by Cara Disheroon, attorney at Picadio Sneath Miller & Norton, P.C. (Cara Disheroon on G+)
Wikimedia stated to the Huffington Post in response to the controversy “We didn’t think the monkey owned the copyright – instead, our assessment was that there’s no one who owns the copyright. That means that the image falls into the public domain.”
It appears that the US Copyright Office agrees with Wiki’s analysis. Two weeks after the controversy broke, the agency issued a 1,222 page draft compendium analyzing federal copyright law in which it stated “The Office will not register works produced by nature, animals, or plants.” Within Chapter 300, which outlines the “Human Authorship Requirement,” the Office noted that copyright law protects “the fruits of intellectual labor” that are “founded in the creative powers of the mind.” A photograph taken by a monkey was specified in the list of examples NOT protected.
Should Cooper attempt to stake a claim, DeGeneres could have an argument based on Brod v. General Publishing Group, 2002 U.S. App. LEXIS 2544 (9th Cir. Feb. 15, 2002). In Brod, a photographer sued a book author for using his photographs without permission. The court found however, that the book author was a co-owner since his contributions to the process were “sufficiently original and expressive.” The copyrightable expressions in Brod included selection and arranging of subject matter, composition, camera angle and lighting.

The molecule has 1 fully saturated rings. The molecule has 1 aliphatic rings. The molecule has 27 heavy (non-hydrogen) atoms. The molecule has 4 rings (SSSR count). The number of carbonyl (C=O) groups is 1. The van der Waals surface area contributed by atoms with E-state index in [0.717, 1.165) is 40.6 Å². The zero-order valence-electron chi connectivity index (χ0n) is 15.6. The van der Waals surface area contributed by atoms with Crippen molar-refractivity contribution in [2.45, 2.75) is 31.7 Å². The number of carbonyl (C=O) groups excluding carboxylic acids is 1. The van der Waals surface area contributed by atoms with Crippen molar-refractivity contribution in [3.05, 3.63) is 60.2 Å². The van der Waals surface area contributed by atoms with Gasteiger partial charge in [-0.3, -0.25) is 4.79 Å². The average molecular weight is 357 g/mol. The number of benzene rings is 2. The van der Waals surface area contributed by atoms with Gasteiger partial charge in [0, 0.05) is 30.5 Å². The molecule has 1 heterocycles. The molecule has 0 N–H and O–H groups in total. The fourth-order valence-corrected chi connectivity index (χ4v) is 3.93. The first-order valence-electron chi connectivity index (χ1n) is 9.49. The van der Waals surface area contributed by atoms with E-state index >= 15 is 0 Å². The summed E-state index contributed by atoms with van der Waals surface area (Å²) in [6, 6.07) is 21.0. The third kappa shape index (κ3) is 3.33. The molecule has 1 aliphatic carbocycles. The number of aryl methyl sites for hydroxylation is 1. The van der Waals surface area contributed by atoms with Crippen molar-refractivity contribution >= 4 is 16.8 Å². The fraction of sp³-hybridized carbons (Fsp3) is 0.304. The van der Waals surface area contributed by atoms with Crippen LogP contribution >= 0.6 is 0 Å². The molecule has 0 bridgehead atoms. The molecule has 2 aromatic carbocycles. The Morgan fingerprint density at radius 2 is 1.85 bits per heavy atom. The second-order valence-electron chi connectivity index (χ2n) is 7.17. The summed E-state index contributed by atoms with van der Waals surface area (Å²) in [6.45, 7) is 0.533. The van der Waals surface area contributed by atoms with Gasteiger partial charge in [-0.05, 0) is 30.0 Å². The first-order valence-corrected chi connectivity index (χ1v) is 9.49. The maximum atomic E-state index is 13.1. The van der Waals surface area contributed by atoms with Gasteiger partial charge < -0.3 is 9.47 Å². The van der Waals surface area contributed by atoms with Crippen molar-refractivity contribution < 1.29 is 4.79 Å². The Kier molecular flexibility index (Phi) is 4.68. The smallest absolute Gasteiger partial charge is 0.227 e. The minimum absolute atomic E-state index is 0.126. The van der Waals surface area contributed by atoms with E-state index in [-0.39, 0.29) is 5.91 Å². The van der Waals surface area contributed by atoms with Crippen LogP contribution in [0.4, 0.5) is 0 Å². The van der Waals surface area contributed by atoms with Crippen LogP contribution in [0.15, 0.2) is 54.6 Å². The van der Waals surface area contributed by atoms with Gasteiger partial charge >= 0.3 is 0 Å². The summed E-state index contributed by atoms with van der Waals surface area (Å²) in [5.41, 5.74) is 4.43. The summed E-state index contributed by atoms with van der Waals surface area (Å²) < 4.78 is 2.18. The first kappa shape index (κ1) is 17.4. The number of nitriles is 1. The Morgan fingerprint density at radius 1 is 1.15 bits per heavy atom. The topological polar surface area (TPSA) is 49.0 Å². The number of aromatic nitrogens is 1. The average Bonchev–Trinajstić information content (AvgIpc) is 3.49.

As Bradley Cooper is unlikely to assert a copyright claim, the incident currently serves only as an interesting hypothetical. However, as technology advances, issues over authorship in the photography/video context will likely arise again as physical snapping of the shutter is no longer required to produce artistic works.